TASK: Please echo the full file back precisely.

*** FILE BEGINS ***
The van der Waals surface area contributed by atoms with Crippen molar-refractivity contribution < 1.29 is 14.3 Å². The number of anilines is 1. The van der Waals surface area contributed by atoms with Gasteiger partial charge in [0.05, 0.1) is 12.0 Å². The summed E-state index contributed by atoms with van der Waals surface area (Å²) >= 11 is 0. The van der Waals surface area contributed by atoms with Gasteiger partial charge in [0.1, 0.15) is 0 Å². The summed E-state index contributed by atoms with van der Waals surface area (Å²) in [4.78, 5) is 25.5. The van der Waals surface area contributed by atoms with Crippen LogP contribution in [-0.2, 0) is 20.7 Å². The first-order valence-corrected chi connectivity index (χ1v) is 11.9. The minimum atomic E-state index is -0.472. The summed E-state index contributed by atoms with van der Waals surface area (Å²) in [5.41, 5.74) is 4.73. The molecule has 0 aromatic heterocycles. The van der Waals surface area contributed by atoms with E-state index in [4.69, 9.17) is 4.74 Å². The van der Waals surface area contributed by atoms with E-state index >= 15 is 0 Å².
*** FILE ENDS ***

The van der Waals surface area contributed by atoms with Crippen molar-refractivity contribution < 1.29 is 14.3 Å². The number of anilines is 1. The van der Waals surface area contributed by atoms with Gasteiger partial charge in [0.05, 0.1) is 12.0 Å². The summed E-state index contributed by atoms with van der Waals surface area (Å²) >= 11 is 0. The van der Waals surface area contributed by atoms with Gasteiger partial charge in [0.1, 0.15) is 0 Å². The summed E-state index contributed by atoms with van der Waals surface area (Å²) in [4.78, 5) is 25.5. The van der Waals surface area contributed by atoms with Crippen LogP contribution in [-0.2, 0) is 20.7 Å². The first-order valence-corrected chi connectivity index (χ1v) is 11.9. The minimum atomic E-state index is -0.472. The summed E-state index contributed by atoms with van der Waals surface area (Å²) in [5.41, 5.74) is 4.73. The molecule has 0 aromatic heterocycles. The van der Waals surface area contributed by atoms with E-state index in [4.69, 9.17) is 4.74 Å². The van der Waals surface area contributed by atoms with E-state index >= 15 is 0 Å².